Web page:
I am lucky to be related to some one who owns a dance studio. We enrolled the boys in tumbling.
They actually sat and watched my niece’s entire recital last May. When I asked them if they would want to do the tumbling class, like “those kids on the mats on the stage,” they started doing somersaults and were an enthusiastic yes.
I watched them smiling go into the studio with their instructor and I sat on a bench in between two women I went to high school with. I say high school. But in a small town (graduating class of 150) with very little movement in and out…we knew each other probably from the age of 5-ish.
They were actually two girls on softball, basket-ball, and soccer teams with me and each other at various times throughout our entire childhood. I wouldn’t say we were close friends, but we were close in a way that people who grow up in a small town playing sports with each were. We saw each other sweat, cry, and bleed over the years of playing sports together.
Their parents coached me at times and at other times my parents coached them. We gave each other rides and we knew each others strengths, and weaknesses. It’s hard to describe the bond of a small town. It’s like this connection that we all wish we didn’t have yet can’t possibly imagine living without. Or maybe that’s just me?!
Anyway. There we sat. It was surreal. We were all watching our kids on monitors. My sons and one of their sons were in tumbling together, and on another screen was the other one’s daughter in ballet class. We were relaxed in the way that people who know each other from the age of 5 can be.
“When did we become the Mom’s?” I asked as I sipped my coffee from my travel mug. We all leaned back against the wall staring straight ahead at the screens.
“And at dance class?!” one of them said in bewilderment and mild disgust.
“With boys no less,” I added laughing.
We were all female athletes. Now I danced for eleven years. So I didn’t think it was weird being at dance class. Well maybe…considering I have two sons.
But the girls I was with, and then in walked my sister, also a female jock, concurred. None of them could have imagined the pink sequined girls they bore. We all laughed and then sat back again and with a few questions and answers we were caught up on the last twenty years.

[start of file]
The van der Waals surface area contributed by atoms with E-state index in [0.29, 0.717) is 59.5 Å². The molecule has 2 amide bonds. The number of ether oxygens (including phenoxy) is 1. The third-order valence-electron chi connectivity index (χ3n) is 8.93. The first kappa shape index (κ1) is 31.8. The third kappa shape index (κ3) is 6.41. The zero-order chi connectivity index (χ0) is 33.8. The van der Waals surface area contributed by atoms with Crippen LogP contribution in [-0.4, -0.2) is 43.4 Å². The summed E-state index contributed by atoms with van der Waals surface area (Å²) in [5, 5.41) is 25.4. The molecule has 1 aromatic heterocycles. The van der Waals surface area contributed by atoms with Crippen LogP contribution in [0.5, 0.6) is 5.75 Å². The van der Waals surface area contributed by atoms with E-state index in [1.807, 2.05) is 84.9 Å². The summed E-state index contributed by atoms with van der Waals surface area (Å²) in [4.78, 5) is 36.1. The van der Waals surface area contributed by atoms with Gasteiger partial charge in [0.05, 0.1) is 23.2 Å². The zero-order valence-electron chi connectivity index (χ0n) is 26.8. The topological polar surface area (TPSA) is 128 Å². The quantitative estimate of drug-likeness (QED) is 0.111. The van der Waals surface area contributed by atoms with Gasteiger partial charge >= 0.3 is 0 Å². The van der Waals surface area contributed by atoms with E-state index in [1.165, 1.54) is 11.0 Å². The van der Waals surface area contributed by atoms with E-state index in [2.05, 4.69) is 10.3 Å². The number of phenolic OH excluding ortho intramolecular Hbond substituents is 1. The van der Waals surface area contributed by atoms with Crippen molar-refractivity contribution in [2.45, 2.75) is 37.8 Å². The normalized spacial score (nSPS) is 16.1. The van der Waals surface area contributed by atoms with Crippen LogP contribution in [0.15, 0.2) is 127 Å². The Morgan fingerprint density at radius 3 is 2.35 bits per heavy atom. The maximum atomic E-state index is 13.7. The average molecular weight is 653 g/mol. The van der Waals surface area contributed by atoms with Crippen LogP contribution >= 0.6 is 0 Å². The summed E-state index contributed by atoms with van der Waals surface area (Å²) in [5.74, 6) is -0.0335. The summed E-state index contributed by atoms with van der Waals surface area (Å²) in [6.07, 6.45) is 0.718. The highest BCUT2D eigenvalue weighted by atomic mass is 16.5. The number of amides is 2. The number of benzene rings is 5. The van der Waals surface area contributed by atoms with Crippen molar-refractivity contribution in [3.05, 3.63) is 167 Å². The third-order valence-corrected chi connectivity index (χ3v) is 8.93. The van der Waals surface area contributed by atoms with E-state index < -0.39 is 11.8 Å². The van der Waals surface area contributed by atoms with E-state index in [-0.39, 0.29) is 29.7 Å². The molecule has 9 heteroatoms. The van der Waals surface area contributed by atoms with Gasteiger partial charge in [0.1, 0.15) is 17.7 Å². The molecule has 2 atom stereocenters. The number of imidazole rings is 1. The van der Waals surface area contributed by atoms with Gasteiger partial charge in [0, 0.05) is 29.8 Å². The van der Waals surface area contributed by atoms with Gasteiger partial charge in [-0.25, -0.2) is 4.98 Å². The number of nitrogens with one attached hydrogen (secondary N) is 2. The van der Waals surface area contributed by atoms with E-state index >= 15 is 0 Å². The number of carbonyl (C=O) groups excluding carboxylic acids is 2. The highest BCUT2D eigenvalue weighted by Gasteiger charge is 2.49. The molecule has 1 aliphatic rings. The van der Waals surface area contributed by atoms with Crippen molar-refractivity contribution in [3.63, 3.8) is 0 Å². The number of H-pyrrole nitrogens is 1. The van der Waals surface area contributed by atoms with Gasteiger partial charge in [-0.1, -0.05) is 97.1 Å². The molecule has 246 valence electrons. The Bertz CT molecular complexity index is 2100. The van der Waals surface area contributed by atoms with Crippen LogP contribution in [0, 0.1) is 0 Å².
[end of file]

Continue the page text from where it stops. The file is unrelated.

I sat there between those two thinking this is the most surreal moment. Watching our kids in dance class. Twenty years after we had played all the sports together with our moms and dads on the sidelines.
I generally have mixed feelings about living within twenty-five minutes of the very small town I grew up in. Sometimes I love it and sometimes I hate it. That moment though. Was cool. I’m glad I could share my bewilderment at the how the hell did we get here with people who get it because not only did they experience it themselves, but we experienced it together.
The older I get the more I realize how precious it is to have people in my life who knew me before kids. Before mental health nursing, before nursing in general. People who knew my Dad. People who knew me as a kid. Not just because I was younger but because it’s a part of my narrative that is important. Now more than ever after the loss of my dad.
It’s important that I know people who know I have a wife. Who know my sister has a wife. Who’ve known my sister was gay since high school. Who don’t care. Who have still maintained relationships with my sister and I regardless of the gender of our spouses.
These people are important to me. So when I said good-bye and one of them said, “See you next week!” with a smile…I smiled back. It felt like huh oh yeah, I’ll see you every week now, just like before when we were on teams together. It felt normal. It felt like the last twenty years hadn’t even happened and we should bring a soccer ball and kick it around outside while the kids are in tumbling.
I might do that. Keep an eye out for that blog post. They would probably kick my ass.
Small town suburbia has pro’s and con’s. Pro: people know you. Con: people really know you. As I get older I appreciate the pro’s more than the con’s. I appreciate the connection with people. I appreciate that they knew my dad before dementia took him. I appreciate that they knew me before I became wife/Mama.
I appreciate that they don’t judge me because we all know all each other’s stuff from growing up together. We all just know.
**** The pic is the boys with one of our cats, Maddy. Maddy loves the boys. She is 17 and she lets them torture her daily while she purrs.